People who got elected as the lesser of evils do not have a mandate. They need to stop pretending they do, forget about ideology and start working with one another to solve the very real problems facing our country.
I am proposing a new rule for Congress: Any law adopted by a margin of less than 25 percent automatically expires in five years; less than 10 percent, two years; less than 2 percent, one year. This should give a little more weight to consensus and a lot less to temporary brute force and blind party loyalty.
If your representative is unwilling to adopt this rule it is probably time for a new representative.
DAVE SULLIVAN, PALM BEACH SHORES
For better education,
start with curriculum
Everyone complains about education and usually suggests more money, better teachers, better work conditions, etc. While those aspects need to be considered, I think it would also be prudent to look at curriculum as well.
I think the following courses should be considered as entities unto themselves — they should be taught in upper elementary grades and middle school:
Citizenship, including ways to treat and respect others, ways to have a productive life, ways to handle stress involving interpersonal problems and relationships.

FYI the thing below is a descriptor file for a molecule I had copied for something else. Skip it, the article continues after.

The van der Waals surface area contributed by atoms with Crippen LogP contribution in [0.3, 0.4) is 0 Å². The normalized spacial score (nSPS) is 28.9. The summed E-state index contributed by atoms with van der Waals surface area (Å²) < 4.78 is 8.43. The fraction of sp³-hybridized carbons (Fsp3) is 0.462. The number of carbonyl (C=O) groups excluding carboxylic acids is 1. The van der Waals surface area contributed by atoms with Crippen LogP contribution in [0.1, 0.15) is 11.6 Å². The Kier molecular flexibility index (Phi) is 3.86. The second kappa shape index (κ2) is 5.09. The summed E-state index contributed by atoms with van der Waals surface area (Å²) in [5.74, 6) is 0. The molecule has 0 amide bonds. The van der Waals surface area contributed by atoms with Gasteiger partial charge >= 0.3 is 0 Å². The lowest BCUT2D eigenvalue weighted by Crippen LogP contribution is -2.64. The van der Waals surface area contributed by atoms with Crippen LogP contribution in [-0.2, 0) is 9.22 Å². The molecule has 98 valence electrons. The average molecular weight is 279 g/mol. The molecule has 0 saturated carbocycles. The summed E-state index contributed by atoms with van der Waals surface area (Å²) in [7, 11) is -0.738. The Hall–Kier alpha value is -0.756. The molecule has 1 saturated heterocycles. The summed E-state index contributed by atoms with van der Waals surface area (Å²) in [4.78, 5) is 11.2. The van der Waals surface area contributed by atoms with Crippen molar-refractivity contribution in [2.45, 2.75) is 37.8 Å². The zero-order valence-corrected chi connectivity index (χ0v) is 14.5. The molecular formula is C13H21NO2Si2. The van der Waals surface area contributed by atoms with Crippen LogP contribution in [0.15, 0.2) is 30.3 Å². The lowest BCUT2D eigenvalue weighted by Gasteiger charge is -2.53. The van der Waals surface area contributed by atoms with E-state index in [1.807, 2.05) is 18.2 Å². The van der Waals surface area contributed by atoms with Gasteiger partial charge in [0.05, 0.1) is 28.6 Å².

Geography should be taught as a separate subject as was done in my generation. It provides a strong foundation teaching natural resources, political boundaries, the location of countries, rivers, mountain ranges. The current generation appears to have little clue as to all this information. It offers an intelligent perspective of the world we live in.
History of religion, hopefully, to aid in more understanding of other points of view and tolerance of those who are different from us.
Africa. As the cradle of civilization, it seems like a logical piece of history and perhaps would serve as a unification in ways we cannot at this time anticipate.
Presidents. This would be a way to better understand our history and the personalities that shaped it, and also to help make sound judgments in the future.
Constitution. To understand the laws of our country seems an obvious mandatory learning.
ELLEN MOSES, WEST PALM BEACH
War is on terror,
not individual nations